What Is Stiff Person Syndrome?

Stiff person syndrome (SPS), also called Moersch-Woltmann syndrome, is a rare nervous system disorder in which muscle stiffness comes and goes. Research suggests that SPS is also an autoimmune disorder, and people with it often have other autoimmune disorders such as type 1 diabetes or thyroiditis as well.

Stiff person syndrome affects both males and females and may begin at any age, although diagnosis during childhood is rare. It is not known exactly how many people have it.

Man clutching thigh in pain

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Symptoms of Stiff Person Syndrome

Symptoms of SPS may include:

  • Muscle stiffness in the trunk and limbs that comes and goes: This causes back stiffness or pain, an exaggerated upright posture, and stiff-legged walk.
  • Severe muscle spasms in the arms and legs when a person is startled, touched, upset, or anxious
  • Curved lower back (lordosis) and deformed joints in the body (over time)
  • Falling during sudden muscle spasms (may cause additional related problems)


The symptoms suggest the diagnosis. However, because it is a rare disorder, it may be misdiagnosed as multiple sclerosis, fibromyalgia, or a psychological disorder.

The diagnosis can often be confirmed by the presence of anti-GAD antibodies, which are present in 60% to 80% of those with SPS. Some people with SPS have antibodies to amphiphysin, a protein involved in the transmission of signals between neurons. Having these antibodies increases the risk of breast, lung, and colon cancer in these patients.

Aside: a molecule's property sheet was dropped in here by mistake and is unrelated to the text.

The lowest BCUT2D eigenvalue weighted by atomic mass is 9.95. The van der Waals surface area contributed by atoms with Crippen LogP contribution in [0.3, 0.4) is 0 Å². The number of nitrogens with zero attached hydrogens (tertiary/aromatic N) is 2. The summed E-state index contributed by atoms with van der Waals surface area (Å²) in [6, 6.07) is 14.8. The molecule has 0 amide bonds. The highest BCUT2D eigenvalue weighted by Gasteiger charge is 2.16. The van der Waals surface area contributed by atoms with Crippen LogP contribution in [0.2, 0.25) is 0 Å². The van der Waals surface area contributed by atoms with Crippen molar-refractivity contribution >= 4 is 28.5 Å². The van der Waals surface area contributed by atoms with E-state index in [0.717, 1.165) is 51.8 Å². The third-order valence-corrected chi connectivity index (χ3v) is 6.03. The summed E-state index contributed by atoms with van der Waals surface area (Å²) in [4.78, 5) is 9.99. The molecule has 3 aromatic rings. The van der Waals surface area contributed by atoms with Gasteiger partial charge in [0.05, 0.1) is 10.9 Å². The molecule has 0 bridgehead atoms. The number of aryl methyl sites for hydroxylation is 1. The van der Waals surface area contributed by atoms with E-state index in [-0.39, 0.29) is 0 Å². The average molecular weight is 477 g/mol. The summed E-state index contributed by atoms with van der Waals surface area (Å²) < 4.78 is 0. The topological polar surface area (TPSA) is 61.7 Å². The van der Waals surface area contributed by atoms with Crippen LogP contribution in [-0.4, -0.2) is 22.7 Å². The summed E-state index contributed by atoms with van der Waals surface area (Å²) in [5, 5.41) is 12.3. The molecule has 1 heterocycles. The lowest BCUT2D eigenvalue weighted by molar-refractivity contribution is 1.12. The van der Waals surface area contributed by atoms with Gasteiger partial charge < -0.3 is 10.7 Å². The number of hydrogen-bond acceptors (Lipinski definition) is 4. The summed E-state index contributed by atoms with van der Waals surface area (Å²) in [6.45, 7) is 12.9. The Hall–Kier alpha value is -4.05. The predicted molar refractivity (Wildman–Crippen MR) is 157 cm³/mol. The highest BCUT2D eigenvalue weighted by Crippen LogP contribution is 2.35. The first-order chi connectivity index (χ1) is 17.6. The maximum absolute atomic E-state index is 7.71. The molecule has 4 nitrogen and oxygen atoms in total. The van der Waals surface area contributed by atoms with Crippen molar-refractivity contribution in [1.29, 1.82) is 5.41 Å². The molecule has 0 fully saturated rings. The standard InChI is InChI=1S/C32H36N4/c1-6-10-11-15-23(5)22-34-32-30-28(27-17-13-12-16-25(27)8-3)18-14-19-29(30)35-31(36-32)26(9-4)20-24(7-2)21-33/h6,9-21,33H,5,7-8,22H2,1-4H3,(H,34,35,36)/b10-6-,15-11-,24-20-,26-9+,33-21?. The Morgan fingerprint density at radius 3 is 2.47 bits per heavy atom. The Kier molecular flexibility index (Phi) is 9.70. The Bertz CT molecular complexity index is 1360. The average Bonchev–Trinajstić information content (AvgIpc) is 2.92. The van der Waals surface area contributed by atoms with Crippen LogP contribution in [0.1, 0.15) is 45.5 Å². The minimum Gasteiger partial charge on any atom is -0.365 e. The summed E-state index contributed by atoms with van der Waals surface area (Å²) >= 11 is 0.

Other tests may be done, such as hemoglobin A1C to check for diabetes or thyroid-stimulating hormone (TSH) to check for thyroiditis. Muscle testing (electromyography, or EMG) may also be performed.


Although there is no cure for SPS, there are treatments available. Drugs such as Azasan (azathioprine), Valium (diazepam), Neurontin (gabapentin), Gabitril (tiagabine ), or Lioresal (baclofen) may be used.

Plasma exchange (plasmapheresis) helps reduce symptoms in some individuals, but this treatment is typically reserved for those with life-threatening respiratory decline. For others, intravenous immunoglobulin (IVIg) is helpful.

Physical therapy may help relieve symptoms related to prolonged muscle tension, but it may also trigger muscle spasms. Corticosteroids may help as well, though they must be carefully given to those with diabetes.

4 Sources
Verywell Health uses only high-quality sources, including peer-reviewed studies, to support the facts within our articles. Read our editorial process to learn more about how we fact-check and keep our content accurate, reliable, and trustworthy.
  1. National Institute of Neurological Disorders and Stroke. Stiff person syndrome information page.

  2. McKeon A, Robinson MT, McEvoy KM, et al. Stiff-man syndrome and variants: clinical course, treatments, and outcomesArch Neurol. 2012;69(2):230–238. doi:10.1001/archneurol.2011.991

  3. National Institutes of Health. Genetic and Rare Diseases Information Center. Stiff-person syndrome.

  4. Bhatti AB, Gazali ZA. Recent advances and review on treatment of stiff person syndrome in adults and pediatric patients. Cureus. 2015;7(12):e427. doi:10.7759/cureus.427

Additional Reading